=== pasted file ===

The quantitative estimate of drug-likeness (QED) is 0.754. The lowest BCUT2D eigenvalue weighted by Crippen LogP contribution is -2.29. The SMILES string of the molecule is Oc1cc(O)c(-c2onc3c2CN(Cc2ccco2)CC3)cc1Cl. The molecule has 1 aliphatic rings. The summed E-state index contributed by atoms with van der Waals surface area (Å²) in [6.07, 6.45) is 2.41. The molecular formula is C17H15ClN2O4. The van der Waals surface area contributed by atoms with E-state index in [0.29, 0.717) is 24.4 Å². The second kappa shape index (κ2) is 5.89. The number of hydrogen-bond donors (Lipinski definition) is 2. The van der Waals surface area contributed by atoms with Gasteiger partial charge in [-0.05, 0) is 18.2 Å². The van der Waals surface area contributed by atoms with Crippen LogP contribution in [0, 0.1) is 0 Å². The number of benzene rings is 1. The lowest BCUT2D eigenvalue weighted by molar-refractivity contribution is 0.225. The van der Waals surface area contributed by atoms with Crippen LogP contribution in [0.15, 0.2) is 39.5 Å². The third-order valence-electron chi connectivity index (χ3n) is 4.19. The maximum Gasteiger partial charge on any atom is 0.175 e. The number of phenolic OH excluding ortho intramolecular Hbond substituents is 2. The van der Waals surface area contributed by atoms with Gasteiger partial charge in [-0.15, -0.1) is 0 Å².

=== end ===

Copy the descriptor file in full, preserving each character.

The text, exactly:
The quantitative estimate of drug-likeness (QED) is 0.754. The lowest BCUT2D eigenvalue weighted by Crippen LogP contribution is -2.29. The SMILES string of the molecule is Oc1cc(O)c(-c2onc3c2CN(Cc2ccco2)CC3)cc1Cl. The molecule has 1 aliphatic rings. The summed E-state index contributed by atoms with van der Waals surface area (Å²) in [6.07, 6.45) is 2.41. The molecular formula is C17H15ClN2O4. The van der Waals surface area contributed by atoms with E-state index in [0.29, 0.717) is 24.4 Å². The second kappa shape index (κ2) is 5.89. The number of hydrogen-bond donors (Lipinski definition) is 2. The van der Waals surface area contributed by atoms with Gasteiger partial charge in [-0.05, 0) is 18.2 Å². The van der Waals surface area contributed by atoms with Crippen LogP contribution in [0, 0.1) is 0 Å². The number of benzene rings is 1. The lowest BCUT2D eigenvalue weighted by molar-refractivity contribution is 0.225. The van der Waals surface area contributed by atoms with Crippen LogP contribution in [0.15, 0.2) is 39.5 Å². The third-order valence-electron chi connectivity index (χ3n) is 4.19. The maximum Gasteiger partial charge on any atom is 0.175 e. The number of phenolic OH excluding ortho intramolecular Hbond substituents is 2. The van der Waals surface area contributed by atoms with Gasteiger partial charge in [-0.15, -0.1) is 0 Å².